This article appears in print in the June 2020 issue of Maclean’s magazine with the headline, “Working out the kinks.” Subscribe to the monthly print magazine here.

The post How a hair-care company went from salon supplier to sanitizer powerhouse appeared first on Canadian Business – Your Source For Business News.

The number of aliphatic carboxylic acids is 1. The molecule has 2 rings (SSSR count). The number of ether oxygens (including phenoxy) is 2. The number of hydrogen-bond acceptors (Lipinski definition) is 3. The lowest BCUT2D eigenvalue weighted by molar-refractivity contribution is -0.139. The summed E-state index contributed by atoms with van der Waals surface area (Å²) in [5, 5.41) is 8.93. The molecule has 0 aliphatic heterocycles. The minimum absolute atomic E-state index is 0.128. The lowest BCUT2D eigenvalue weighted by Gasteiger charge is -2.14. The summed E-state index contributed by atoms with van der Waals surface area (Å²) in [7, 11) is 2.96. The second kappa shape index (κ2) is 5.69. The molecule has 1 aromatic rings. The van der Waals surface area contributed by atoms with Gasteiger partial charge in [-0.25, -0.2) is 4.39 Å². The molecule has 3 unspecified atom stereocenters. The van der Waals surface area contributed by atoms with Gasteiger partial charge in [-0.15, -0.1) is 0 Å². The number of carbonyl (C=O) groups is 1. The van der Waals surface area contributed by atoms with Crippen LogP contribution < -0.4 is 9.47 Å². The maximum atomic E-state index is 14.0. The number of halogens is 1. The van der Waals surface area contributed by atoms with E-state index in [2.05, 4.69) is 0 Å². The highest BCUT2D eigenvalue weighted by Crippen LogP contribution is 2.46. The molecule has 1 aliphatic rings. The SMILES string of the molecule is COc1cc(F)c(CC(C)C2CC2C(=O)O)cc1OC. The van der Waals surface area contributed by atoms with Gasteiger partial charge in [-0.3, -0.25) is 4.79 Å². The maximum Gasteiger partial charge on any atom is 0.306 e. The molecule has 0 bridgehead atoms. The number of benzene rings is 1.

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3 “Strong Buy” Healthcare Stocks Under $5 That Could See Outsized Gains